Grande Dixence dam, at the head
of the Val
d'Hérens in the
canton of Valais in Switzerland, is at 285 metres (935 ft) high one of
the world's tallest
dams and the highest in Europe.
holds back a lake
, the Lac des
, around 4 km (2.5 mi) long. When full, the lake
is up to 284 metres (932 ft) deep and contains 400 million m³
(100 billion gal) of water.
Lac des Dix
Construction steps, 1953 - 1961
The top of the dam is at an altitude of 2,365 metres
(7,759 ft) in a steep mountain valley. Tunnels bring the water
to three power stations in the Rhône
valley over 1,800 metres
(5,900 ft) below.
The dam is situated on the relatively small Dixence river, but
collects a large amount of water thanks to a system of water supply
tunnels over 100 km (60 mi) long bringing water from other
rivers and valleys. Most of the water comes from glaciers
which melt during the summer. The lake is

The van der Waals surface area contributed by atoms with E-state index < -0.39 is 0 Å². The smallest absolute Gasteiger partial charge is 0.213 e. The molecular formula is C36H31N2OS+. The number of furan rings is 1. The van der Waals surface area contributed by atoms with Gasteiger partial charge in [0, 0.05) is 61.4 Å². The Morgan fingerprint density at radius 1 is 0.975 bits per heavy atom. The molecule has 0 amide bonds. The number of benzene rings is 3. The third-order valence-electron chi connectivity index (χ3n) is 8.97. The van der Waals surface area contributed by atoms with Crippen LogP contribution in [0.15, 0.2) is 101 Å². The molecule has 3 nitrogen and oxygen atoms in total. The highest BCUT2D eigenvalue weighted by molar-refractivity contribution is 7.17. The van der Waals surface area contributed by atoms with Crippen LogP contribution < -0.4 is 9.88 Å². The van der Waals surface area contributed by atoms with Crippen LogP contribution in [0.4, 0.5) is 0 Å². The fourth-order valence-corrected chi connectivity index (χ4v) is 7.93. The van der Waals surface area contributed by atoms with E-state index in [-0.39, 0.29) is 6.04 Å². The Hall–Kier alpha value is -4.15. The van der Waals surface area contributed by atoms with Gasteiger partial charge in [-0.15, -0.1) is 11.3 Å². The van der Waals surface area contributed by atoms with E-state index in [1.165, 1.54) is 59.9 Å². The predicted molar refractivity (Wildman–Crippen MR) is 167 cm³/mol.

usually full of water by late September, and is allowed to empty
during the winter, reaching its lowest point around April.
The first Grande Dixence Dam was constructed between 1929 and 1935.
A second dam that would flood the first was built between 1951 and
1965, and was filled on July 17, 1957. The first dam can still be
seen when the water level is particularly low.
From 1993 to 1998 a high-pressure pipeline was built to
considerably increase its peak capacity. It transported water 1,800
metres (5,900 ft) down to an additional power facility. The
pipeline was welded using a new type of steel; it is out of service
since it burst in December 2000, with the flood wave killing three
people. Work on a replacement pipeline has recently started, with
use of a more common steel and additional safety measures.